The project presented here assesses the technical feasibility, economic affordability, and social acceptability of technology policies that would lead toward a lower climate-impact transport system within the EU under different scenario conditions. The project is organized around three major workshops, which include important stakeholders from academia, industry, government, NGOs, and key participants from relevant existing and former EU projects. In order to enable informed and focused discussions at each workshop, participants are provided with supporting studies well before each workshop.
The workshops and supporting studies cover:
(1) a techno-economic assessment of major transport modes (automobiles, buses, trucks, aircraft and railways) and of alternative transportation fuels for reducing GHG emissions;
(2) an integration of these technologies in scenarios of European transportation futures; and
(3) an estimate of the penetration of future low-GHG emission technologies and fuels for promising policies under the different scenario conditions, along with an assessment of the societal implications of these policies.
PROJECT GOALS:The TOSCA project's main objective is to identify the most promising technology and fuel pathways that could help reduce transport-related greenhouse gas emissions both over the short term (2020) and beyond (2050).
To better understand the policy interventions that are necessary to push (potentially expensive) technologies and fuels into the market, a further objective is to assess the penetration of these options under different future scenario and policy conditions. These scenario outputs are then evaluated with regard to their technical feasibility, economic affordability, and overall likelihood of realisation. TOSCA operates on a total transport sector basis, with work packages devoted to road traffic, aircraft, shipping, rail traffic, infrastructure capacity and fuels, as well as scenarios and policies.
In addition, this analysis evaluated the level of Research and development (R&D) required to achieve technology readiness, the expected point in time when technology readiness will be achieved, and several social and user related acceptability metrics, ranging from direct negative impacts such as higher levels of noise to positive ones such as the generation of jobs within the EC. Many of the inputs into these reports were derived from expert surveys, which were conducted by the respective WP 1-5 teams. The range of systems studied included road and marine vehicles (WP1), aircraft (WP2), railways (WP3), transportation fuels (WP4), and Intelligent transportation systems (ITS) and infrastructures (WP5).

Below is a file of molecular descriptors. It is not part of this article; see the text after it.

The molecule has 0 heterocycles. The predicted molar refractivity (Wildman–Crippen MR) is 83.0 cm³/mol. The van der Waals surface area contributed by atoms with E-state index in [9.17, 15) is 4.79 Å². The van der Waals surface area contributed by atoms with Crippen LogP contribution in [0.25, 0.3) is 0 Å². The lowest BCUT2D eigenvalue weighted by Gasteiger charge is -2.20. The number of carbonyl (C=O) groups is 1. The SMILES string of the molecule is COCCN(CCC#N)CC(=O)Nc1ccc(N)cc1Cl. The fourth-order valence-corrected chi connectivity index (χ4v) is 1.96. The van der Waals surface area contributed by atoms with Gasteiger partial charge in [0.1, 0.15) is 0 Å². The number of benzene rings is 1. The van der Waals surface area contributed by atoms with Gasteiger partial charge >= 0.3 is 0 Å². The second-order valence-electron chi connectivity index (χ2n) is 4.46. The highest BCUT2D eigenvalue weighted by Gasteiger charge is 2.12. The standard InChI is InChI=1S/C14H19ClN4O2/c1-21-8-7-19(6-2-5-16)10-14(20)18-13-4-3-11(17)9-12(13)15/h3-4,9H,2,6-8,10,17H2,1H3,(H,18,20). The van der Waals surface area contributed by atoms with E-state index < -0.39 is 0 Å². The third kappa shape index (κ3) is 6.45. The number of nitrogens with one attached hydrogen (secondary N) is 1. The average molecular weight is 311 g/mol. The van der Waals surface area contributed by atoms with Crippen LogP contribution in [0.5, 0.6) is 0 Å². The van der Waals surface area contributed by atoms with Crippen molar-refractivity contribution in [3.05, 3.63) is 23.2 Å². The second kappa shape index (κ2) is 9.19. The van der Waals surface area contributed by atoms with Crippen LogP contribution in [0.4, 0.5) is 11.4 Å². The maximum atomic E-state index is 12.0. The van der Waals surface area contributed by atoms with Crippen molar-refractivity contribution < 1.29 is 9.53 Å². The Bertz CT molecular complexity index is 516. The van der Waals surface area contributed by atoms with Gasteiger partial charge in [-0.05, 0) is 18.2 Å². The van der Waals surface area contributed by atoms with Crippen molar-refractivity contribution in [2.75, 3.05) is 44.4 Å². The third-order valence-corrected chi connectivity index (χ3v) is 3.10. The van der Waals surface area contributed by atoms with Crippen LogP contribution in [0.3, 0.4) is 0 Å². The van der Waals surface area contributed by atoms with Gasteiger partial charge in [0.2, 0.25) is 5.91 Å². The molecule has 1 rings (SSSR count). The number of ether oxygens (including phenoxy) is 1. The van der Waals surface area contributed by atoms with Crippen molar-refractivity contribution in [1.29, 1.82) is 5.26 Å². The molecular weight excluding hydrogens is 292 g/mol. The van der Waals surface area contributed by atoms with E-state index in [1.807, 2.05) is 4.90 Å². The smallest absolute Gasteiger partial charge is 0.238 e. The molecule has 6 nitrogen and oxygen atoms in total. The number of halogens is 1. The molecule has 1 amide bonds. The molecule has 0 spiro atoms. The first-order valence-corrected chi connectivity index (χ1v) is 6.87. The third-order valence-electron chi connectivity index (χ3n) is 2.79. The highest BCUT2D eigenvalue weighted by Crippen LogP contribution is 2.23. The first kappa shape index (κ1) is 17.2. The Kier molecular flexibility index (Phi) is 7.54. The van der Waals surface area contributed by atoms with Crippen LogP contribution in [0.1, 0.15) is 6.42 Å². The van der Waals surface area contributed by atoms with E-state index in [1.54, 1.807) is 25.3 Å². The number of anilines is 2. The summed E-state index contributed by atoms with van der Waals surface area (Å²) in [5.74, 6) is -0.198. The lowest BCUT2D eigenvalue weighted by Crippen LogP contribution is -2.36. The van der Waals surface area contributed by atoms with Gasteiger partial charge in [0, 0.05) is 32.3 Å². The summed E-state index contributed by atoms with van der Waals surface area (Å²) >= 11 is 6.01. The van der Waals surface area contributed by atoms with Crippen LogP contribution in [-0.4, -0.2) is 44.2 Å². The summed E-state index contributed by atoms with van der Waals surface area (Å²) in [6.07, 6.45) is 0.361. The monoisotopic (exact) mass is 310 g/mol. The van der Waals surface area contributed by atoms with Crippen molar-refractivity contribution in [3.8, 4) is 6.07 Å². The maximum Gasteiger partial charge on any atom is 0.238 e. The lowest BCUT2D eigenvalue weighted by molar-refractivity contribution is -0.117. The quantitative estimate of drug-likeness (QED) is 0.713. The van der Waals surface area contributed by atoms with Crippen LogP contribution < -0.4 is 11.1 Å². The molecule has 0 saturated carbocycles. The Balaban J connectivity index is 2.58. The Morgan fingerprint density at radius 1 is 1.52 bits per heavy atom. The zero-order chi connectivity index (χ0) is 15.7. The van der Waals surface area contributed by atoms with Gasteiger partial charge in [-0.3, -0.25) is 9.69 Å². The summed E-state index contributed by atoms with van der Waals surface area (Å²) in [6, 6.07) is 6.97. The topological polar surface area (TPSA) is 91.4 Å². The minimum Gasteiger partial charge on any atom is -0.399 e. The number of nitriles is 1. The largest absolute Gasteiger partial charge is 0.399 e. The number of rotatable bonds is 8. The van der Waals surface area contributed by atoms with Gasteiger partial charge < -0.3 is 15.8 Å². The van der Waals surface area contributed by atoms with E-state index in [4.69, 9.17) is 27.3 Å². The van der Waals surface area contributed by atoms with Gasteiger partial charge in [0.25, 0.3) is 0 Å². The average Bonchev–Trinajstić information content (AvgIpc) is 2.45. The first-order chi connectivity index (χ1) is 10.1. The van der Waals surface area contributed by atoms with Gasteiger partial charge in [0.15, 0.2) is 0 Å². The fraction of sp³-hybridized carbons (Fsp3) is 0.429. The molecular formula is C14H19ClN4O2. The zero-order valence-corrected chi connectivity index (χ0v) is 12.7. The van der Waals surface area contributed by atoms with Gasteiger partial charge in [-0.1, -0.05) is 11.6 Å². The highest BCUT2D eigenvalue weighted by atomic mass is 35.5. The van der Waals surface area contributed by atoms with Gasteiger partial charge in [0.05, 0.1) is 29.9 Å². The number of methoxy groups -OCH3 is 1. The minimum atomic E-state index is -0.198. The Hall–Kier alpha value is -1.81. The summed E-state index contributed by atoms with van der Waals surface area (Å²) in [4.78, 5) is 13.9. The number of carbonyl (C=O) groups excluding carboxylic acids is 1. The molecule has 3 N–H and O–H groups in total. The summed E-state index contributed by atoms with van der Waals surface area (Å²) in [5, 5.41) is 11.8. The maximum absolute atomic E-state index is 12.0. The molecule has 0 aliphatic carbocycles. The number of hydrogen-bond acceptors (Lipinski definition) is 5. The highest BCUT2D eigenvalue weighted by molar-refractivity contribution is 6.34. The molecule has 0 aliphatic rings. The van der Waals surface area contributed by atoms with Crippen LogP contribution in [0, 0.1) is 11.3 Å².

In a second step, the technology, fuel, and infrastructure studies carried out in WPs1-5 were integrated through a scenario and modelling analysis. After a systematic review of existing European transport scenarios, a set of scenario variables that affect future passenger and freight transport demand was identified. These were then used to formulate four distinct scenarios (three detailed scenarios and one sensitivity case) that describe the future levels of passenger and freight transport demand. To ensure reproducibility of the outcomes, transport demand for each scenario was modelled using the EC TRANSTOOLS model, under the assumption of no new policies. Due to the limitations of TRANSTOOLS, the model runs were complemented with other models such as the Aviation integrated model (AIM). To obtain the required size and composition of the vehicle fleet along with the resulting emission levels, the TRANSTOOLS and AIM derived transportation demand (in passenger- and ton-km) were translated into vehicle-km, using vehicle stock models. The market penetration of new technologies and fuels was estimated based on their cost-effectiveness and other scenario conditions. The resulting EC-27 transport emissions were estimated by scenario, and sensitivity tests carried out to assess the robustness of these results.
In a third step, a set of transport policy measures that aim to mitigate these emissions was evaluated. A summary table describes policy measures in terms of relevant dimensions such as economic efficiency, consumer acceptance, transparency, time to impact and equity. These indicators, in combination with the user and social acceptability metrics developed for each of the technologies in WPs 1-5, and the resulting level of CO2 emission reduction were then used to evaluate the effectiveness, affordability and acceptability of policy outcomes. In each policy case, the dominant technology / fuel pathways from WP1-5, and the resulting emissions were identified. The feasibility, affordability, and acceptability and likelihood of realisation of each policy case were assessed, and sensitivity tests to assess pathway robustness were carried out.